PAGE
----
Words and Transcendence

Abstract : Is it possible to distinguish algebraic from transcendental real numbers by considering the $b$-ary expansion in some base $b\ge2$? In 1950, É. Borel suggested that the answer is no and that for any real irrational algebraic number $x$ and for any base $g\ge2$, the $g$-ary expansion of $x$ should satisfy some of the laws that are shared by almost all numbers. For instance, the frequency where a given finite sequence of digits occurs should depend only on the base and on the length of the sequence. We are very far from such a goal: there is no explicitly known example of a triple $(g,a,x)$, where $g\ge3$ is an integer, $a$ a digit in $\{0,\ldots,g-1\}$ and $x$ a real irrational algebraic number, for which one can claim that the digit $a$ occurs infinitely often in the $g$-ary expansion of~$x$. Hence there is a huge gap between the established theory and the expected state of the art. However, some progress has been made recently, thanks mainly to clever use of Schmidt's subspace theorem. We review some of these results.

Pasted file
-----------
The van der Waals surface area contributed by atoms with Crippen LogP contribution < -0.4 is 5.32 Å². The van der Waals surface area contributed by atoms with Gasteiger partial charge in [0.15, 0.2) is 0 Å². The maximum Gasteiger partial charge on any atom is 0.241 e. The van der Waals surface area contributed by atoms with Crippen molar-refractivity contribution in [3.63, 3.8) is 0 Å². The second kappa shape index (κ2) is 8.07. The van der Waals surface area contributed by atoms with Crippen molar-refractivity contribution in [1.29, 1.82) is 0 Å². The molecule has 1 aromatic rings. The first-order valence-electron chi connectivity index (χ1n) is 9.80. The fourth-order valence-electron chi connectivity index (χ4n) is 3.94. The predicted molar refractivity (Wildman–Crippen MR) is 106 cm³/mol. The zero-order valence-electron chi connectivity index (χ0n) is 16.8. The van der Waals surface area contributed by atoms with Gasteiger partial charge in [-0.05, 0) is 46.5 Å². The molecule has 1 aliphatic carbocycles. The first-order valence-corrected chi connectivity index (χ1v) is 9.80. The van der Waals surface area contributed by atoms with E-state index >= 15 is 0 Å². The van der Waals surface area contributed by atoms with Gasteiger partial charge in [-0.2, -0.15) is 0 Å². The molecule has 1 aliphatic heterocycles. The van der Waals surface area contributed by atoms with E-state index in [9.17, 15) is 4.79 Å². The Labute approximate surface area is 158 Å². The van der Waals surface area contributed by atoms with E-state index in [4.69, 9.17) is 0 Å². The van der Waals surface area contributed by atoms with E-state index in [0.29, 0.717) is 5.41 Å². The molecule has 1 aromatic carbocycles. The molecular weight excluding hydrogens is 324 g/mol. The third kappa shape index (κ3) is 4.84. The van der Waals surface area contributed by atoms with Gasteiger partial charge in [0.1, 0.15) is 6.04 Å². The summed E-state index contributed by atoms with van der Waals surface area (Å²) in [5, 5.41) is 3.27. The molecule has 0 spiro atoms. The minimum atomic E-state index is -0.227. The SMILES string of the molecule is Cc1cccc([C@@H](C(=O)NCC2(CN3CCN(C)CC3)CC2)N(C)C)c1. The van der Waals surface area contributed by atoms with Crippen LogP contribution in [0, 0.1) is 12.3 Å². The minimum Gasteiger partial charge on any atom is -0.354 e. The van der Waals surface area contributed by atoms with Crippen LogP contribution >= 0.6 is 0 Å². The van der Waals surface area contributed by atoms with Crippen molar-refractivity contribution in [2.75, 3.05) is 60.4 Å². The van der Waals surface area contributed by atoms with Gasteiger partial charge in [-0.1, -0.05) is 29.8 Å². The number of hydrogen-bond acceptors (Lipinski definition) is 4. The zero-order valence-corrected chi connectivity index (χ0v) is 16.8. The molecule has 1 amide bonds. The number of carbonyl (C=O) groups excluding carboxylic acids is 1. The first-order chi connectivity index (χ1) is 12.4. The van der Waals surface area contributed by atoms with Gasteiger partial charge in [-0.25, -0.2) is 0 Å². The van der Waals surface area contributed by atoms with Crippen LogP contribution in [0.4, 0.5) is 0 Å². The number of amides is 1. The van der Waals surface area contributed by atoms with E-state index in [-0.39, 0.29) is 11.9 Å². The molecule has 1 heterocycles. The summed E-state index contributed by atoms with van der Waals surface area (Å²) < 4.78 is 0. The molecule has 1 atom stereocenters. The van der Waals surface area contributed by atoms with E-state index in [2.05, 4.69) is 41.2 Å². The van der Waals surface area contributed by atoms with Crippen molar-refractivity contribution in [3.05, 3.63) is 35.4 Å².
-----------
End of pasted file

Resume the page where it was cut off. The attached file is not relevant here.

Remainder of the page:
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Contributor : Michel Waldschmidt <>
Submitted on : Friday, July 24, 2009 - 11:17:16 AM
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Michel Waldschmidt. Words and Transcendence. W.W.L. Chen, W.T. Gowers, H. Halbertstam, W.M. Schmidt and R.C. Vaughan. Analytic Number Theory, Essays in Honour of Klaus Roth, Cambridge University Press, pp.449-470, 2009. ⟨hal-00407221⟩



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